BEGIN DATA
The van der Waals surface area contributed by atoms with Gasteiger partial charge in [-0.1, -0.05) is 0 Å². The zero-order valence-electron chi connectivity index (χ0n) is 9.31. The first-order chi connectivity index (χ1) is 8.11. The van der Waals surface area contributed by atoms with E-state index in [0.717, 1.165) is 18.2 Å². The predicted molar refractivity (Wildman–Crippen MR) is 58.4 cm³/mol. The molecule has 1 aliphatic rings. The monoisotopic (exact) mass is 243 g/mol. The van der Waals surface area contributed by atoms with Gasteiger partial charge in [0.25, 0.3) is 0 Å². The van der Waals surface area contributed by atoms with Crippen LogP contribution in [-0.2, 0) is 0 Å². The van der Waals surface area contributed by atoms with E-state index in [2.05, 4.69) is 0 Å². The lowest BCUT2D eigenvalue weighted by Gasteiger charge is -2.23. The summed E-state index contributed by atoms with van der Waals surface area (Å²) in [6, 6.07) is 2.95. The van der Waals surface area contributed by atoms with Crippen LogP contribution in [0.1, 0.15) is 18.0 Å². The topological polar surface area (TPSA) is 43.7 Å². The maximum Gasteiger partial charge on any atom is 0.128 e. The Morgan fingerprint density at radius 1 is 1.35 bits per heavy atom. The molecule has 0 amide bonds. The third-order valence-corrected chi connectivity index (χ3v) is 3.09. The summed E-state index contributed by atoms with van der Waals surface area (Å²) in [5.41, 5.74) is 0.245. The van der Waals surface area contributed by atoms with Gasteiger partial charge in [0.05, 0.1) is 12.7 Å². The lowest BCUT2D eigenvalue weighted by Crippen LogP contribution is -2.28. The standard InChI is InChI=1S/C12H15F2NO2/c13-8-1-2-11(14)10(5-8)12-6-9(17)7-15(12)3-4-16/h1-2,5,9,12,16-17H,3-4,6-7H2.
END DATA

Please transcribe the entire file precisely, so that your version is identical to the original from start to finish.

The van der Waals surface area contributed by atoms with Gasteiger partial charge in [-0.1, -0.05) is 0 Å². The zero-order valence-electron chi connectivity index (χ0n) is 9.31. The first-order chi connectivity index (χ1) is 8.11. The van der Waals surface area contributed by atoms with E-state index in [0.717, 1.165) is 18.2 Å². The predicted molar refractivity (Wildman–Crippen MR) is 58.4 cm³/mol. The molecule has 1 aliphatic rings. The monoisotopic (exact) mass is 243 g/mol. The van der Waals surface area contributed by atoms with Gasteiger partial charge in [0.25, 0.3) is 0 Å². The van der Waals surface area contributed by atoms with Crippen LogP contribution in [-0.2, 0) is 0 Å². The van der Waals surface area contributed by atoms with E-state index in [2.05, 4.69) is 0 Å². The lowest BCUT2D eigenvalue weighted by Gasteiger charge is -2.23. The summed E-state index contributed by atoms with van der Waals surface area (Å²) in [6, 6.07) is 2.95. The van der Waals surface area contributed by atoms with Crippen LogP contribution in [0.1, 0.15) is 18.0 Å². The topological polar surface area (TPSA) is 43.7 Å². The maximum Gasteiger partial charge on any atom is 0.128 e. The Morgan fingerprint density at radius 1 is 1.35 bits per heavy atom. The molecule has 0 amide bonds. The third-order valence-corrected chi connectivity index (χ3v) is 3.09. The summed E-state index contributed by atoms with van der Waals surface area (Å²) in [5.41, 5.74) is 0.245. The van der Waals surface area contributed by atoms with Gasteiger partial charge in [0.05, 0.1) is 12.7 Å². The lowest BCUT2D eigenvalue weighted by Crippen LogP contribution is -2.28. The standard InChI is InChI=1S/C12H15F2NO2/c13-8-1-2-11(14)10(5-8)12-6-9(17)7-15(12)3-4-16/h1-2,5,9,12,16-17H,3-4,6-7H2.